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How retired star players are causing problems for their former employers

In the aftermath and jubilation of Manchester United’s dramatic, last gasp victory over Paris Saint-Germain in the last 16 of the Champions League, the club’s star-studded former players were unanimous about the future of the then interim manager of The Red Devils.

That victory in the French capital was the culmination of Ole Gunnar Solskjaer’s work since he had replaced Jose Mourinho in December. The former Manchester United forward had initiated a remarkable run of victories and undeniably transformed the atmosphere at Old Trafford, lifting the gloom that had settled like smog in the dying days of Mourinho’s tenure.

Frenzied demand 

Coupled with getting the club back into genuine contention for a top-four finish, it was easy to see why the football community was so taken with the Norwegian. That victory in the Champions League broke the dam, and demands for a permanent contract to be offered where suddenly inescapable.

The post-match TV coverage and social media response, populated heavily by former big name United players served to whip up a frenzied demand that Solskjaer’s stay be made permanent. A video of club legend, Gary Neville thrusting a microphone into Solskjaer’s face and asking him about his contract terms went viral. Rio Ferdinand left court at Mike Ashley’s lair to bang the drum for this former teammate during his ever insightful work as a pundit. Just week’s later and, hey presto, Ole was given the role on a full-time basis.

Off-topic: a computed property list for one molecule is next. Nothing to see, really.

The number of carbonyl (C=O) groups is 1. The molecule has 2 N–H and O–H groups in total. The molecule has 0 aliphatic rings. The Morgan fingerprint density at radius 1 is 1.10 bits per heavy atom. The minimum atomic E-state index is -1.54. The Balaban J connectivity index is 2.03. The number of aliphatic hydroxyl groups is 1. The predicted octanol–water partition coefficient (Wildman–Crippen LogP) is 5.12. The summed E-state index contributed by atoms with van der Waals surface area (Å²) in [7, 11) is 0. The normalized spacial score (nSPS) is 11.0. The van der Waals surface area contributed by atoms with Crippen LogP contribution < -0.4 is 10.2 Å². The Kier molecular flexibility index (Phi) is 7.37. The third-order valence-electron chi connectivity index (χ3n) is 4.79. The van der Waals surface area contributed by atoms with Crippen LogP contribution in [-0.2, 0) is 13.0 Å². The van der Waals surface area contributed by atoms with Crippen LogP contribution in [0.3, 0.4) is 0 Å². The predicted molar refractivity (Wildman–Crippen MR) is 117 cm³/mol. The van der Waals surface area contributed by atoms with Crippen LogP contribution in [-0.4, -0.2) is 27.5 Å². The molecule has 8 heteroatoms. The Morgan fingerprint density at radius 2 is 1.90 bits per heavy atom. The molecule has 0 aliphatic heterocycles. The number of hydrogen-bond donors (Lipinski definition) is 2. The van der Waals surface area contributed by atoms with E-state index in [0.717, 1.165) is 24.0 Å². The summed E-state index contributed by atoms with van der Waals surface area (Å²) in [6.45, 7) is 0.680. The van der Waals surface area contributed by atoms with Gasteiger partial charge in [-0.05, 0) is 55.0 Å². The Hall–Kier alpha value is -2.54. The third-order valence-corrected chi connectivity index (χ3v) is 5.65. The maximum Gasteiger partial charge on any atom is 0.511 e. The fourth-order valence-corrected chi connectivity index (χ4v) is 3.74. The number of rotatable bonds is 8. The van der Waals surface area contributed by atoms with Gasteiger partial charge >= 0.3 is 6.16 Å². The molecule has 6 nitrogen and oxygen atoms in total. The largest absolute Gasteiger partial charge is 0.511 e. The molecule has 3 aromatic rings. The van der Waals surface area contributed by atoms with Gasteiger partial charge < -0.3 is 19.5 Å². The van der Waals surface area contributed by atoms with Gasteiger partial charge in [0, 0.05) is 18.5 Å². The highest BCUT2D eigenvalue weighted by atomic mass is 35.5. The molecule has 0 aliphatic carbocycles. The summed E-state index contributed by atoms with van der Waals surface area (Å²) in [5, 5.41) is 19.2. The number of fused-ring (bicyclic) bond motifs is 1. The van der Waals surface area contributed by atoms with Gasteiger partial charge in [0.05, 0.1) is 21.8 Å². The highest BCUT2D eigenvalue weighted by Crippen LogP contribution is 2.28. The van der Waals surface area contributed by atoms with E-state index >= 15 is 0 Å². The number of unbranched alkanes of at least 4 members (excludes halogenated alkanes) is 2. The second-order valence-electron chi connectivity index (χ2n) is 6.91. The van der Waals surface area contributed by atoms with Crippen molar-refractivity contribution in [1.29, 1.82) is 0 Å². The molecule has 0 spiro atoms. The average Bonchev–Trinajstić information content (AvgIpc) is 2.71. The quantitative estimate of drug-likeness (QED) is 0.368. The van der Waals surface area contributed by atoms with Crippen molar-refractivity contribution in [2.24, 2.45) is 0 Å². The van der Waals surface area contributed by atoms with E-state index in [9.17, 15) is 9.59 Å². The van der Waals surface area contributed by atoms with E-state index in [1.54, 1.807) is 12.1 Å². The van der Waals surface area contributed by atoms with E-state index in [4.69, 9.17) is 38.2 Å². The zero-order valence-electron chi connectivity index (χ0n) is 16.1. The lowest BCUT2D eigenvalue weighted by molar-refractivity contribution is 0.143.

Rebuilding contract

The ex-pros had their wish with Solskjaer handed the keys to the kingdom with a three-year deal offered to almost universal approval.

The football played under the Norwegian’s guidance has also been bolder, more adventurous, with the likes of Rashford, Pogba, and Martial given more attacking license. The stadium was louder and happier, with memories of the 1990’s flooding back for sentimental fans who have been lapping it up and enjoying the ride since Christmas.

Despite the happy clapping and run of form, the problems at United have not dissipated. Solskjaer will be under no illusions; the job he has inherited is more a rebuilding contract than a smooth transition to inevitable success. It’s a job that would taken even the most experienced of managers, a certain degree of time and money to put right.

Emotional decision

There is an argument to suggest that a hasty, emotional decision has been made, in offering Solskjaer the job on a full-time basis. True, if his interim appointment was a job interview then he has interviewed very well. But that does not always make you the right candidate for the job.

The loud and persuasive voices, coming from the comfort of the television studios and well-groomed former star players may well have served to hasten a complicated and very important decision for one of the biggest clubs in world football.